"The DigitalHunter is our first product for the civilian market," Rusty tells me. "The technology to complete the project was available earlier, but only recently did the components become affordable. By its midsummer debut, we expect a list price of less than $2,000."

For a scope? "It's still costly, but you can't compare the DigitalHunter with ordinary scopes," says Rusty. The Elcan sight has coated optical lenses up front, in a round housing, and a power range of 2.5X to 13.5X. Beyond that, you have to think digitally." Zeroing, for example, is a matter of pressing electronic buttons up, down, right, left.

You don't look through this device. You see instead a digital display, triggered by light focused on a sensor. The reticle isn't a physical device either. "You can download four reticles from our website," says Rusty, "or build your own. Pick different styles and even different reticle colors. Dedicate each to a load or zero distance. The SD card you use to install a reticle can also register the trajectory of your favorite load. Once you key in the data and zero the rifle, you can hold center at any range by specifying distance on the scope's tiny keyboard. Software automatically adjusts to compensate for bullet drop." Elcan could have added a laser rangefinder, Rusty confides, "but it would have meant substantial increases in the cost and weight." Elcan's DigitalHunter scales a hefty 28 ounces.

The feature that drew crowds to the Elcan booth at the SHOT Show is unique to this scope. "You can operate the DigitalHunter as a camera," explains Rusty, "and record up to five seconds of video, even during a shooting sequence. This instrument can be set for manual or automatic control. A port allows you to attach a remote screen, so you can see exactly what the shooter sees in the sight picture--a great help if you're coaching. Or you can turn on the video and get up to seven five-second clips on a standard 64-mb SD card."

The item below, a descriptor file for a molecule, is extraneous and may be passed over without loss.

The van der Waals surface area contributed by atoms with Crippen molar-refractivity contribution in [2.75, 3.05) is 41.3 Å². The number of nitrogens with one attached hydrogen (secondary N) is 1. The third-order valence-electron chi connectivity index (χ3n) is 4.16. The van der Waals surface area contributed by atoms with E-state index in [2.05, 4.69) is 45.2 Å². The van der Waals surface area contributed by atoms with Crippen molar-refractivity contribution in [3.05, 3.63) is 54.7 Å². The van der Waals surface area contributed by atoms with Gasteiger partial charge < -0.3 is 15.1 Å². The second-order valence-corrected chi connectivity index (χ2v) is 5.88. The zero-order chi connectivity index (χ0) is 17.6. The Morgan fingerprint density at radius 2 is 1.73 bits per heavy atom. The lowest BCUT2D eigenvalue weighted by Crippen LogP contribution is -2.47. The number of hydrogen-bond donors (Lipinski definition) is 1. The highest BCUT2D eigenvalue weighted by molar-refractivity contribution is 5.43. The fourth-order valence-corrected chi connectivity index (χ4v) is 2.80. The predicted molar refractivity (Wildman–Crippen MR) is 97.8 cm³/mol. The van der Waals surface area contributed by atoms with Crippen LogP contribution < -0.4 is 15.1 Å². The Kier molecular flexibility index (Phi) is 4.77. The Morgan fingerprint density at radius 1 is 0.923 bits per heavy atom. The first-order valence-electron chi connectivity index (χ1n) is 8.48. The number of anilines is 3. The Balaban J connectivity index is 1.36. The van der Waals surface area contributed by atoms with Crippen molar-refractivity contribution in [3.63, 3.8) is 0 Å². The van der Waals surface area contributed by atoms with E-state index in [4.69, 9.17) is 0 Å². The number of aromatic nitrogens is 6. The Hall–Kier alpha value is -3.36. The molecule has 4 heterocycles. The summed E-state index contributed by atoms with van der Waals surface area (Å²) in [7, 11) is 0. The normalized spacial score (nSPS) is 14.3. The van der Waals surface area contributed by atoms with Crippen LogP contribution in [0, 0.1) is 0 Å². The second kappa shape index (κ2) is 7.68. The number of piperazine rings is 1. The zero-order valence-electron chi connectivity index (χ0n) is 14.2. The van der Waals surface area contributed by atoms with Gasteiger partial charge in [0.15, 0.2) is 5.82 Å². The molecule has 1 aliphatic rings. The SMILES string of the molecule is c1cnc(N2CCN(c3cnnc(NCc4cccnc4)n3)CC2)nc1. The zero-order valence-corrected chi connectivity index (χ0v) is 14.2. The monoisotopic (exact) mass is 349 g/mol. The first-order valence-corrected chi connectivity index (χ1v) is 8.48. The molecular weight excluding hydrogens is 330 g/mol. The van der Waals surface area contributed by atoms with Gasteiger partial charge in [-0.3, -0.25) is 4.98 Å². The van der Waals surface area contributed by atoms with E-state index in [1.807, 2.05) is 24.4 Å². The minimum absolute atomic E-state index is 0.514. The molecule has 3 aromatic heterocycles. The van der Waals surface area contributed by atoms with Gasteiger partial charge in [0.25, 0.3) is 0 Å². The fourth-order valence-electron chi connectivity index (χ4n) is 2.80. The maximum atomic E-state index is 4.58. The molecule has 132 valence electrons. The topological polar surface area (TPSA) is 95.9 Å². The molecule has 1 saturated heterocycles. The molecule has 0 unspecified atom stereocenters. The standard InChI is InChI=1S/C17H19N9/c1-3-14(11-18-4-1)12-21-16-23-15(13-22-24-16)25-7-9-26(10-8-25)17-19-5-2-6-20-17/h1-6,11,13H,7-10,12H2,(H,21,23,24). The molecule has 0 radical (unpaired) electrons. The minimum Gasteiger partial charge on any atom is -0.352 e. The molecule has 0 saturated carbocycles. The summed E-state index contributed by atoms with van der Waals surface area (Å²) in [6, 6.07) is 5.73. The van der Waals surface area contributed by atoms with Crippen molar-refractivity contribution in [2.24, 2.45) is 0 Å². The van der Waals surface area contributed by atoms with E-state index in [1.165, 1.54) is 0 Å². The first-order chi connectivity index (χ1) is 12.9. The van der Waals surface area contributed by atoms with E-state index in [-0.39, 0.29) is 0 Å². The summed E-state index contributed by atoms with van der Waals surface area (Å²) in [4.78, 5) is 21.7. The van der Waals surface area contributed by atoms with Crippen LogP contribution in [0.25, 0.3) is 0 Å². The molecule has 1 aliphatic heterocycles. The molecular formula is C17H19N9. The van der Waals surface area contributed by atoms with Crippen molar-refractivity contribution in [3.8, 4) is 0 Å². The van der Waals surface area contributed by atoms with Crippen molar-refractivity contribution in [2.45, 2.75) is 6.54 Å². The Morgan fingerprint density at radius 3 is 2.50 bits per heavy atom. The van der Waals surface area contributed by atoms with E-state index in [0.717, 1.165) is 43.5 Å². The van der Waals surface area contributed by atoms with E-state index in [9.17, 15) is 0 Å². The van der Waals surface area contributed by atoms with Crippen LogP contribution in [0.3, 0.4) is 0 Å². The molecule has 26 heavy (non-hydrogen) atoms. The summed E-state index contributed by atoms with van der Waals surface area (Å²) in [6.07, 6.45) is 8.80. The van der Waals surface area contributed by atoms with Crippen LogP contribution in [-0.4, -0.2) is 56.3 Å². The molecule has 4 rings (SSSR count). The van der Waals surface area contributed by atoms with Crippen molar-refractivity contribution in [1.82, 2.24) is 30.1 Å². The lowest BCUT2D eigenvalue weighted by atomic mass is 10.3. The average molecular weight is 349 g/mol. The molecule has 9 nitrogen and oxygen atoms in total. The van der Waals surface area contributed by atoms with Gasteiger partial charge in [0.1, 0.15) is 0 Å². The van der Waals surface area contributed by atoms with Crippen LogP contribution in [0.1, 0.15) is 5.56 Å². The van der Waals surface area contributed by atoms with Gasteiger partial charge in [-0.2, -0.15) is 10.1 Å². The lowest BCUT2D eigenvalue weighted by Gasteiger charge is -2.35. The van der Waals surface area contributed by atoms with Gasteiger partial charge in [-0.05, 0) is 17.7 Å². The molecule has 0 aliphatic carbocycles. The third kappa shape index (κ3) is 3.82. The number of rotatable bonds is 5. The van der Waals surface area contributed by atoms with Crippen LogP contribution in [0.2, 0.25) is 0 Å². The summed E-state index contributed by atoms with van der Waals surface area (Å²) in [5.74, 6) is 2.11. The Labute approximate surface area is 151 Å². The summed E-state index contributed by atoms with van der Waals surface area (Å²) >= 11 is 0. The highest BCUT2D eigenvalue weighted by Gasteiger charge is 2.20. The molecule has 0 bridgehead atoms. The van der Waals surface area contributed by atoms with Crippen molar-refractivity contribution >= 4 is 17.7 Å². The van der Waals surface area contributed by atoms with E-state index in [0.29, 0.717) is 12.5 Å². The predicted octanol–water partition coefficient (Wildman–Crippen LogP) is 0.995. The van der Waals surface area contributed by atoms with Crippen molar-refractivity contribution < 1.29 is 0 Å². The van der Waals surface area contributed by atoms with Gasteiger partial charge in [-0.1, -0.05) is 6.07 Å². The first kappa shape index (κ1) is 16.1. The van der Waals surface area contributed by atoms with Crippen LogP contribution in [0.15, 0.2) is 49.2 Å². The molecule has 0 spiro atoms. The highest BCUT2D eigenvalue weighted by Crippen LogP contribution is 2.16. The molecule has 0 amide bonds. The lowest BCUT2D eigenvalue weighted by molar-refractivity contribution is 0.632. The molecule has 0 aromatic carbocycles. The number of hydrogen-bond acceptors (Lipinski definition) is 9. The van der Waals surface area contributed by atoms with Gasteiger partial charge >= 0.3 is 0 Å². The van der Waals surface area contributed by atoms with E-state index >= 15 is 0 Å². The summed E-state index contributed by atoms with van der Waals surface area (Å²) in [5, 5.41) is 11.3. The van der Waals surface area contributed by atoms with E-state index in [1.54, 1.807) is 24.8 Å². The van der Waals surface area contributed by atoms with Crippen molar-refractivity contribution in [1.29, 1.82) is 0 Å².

Elcan is engineering a mount that attaches to the bottom of its scope and will fit Weaver bases or a Picatinny rail.


Horus Vision has been a real pioneer in computer-based aiming systems. The Australian company's software program shows you exactly where to hold to hit your target. You program the hunting conditions, the cartridge and the specific load into a handheld unit, and the built-in rangefinding system in the scope tells you how far away your target is, and the targeting grid tells you where to hold.

This combination of targeting software and reticle design is different than anything else on the market and is being used by both military and sport shooters. It is claimed that the custom reticle system allows precision accuracy out to 1,200 yards.

While the comany is known for its tactical scopes, the latest Horus Vision product is the 1-4x24mm Talon Hunting model. It's designed specifically for dangerous game and has a wide field of view. Other long-range (4-16x50) models are the Falcon and Super Falcon.


"We aren't offering much new for 2005," says Jim Holzclaw at Hunter. "Our goal was and is to bring practical, affordable glass to market as we design it. Last year our line of scopes and binoculars had no real holes." Adding stocking units can drive up overhead. Better, says Jim, to keep costs and prices low and watch the most popular sights stream off the shelves. But there is one new line at Hunter this year: red-dot sights with multi-coated lenses and one-piece tubes. If they're as good as the riflescopes I've examined, you'll do well to visit Hunter.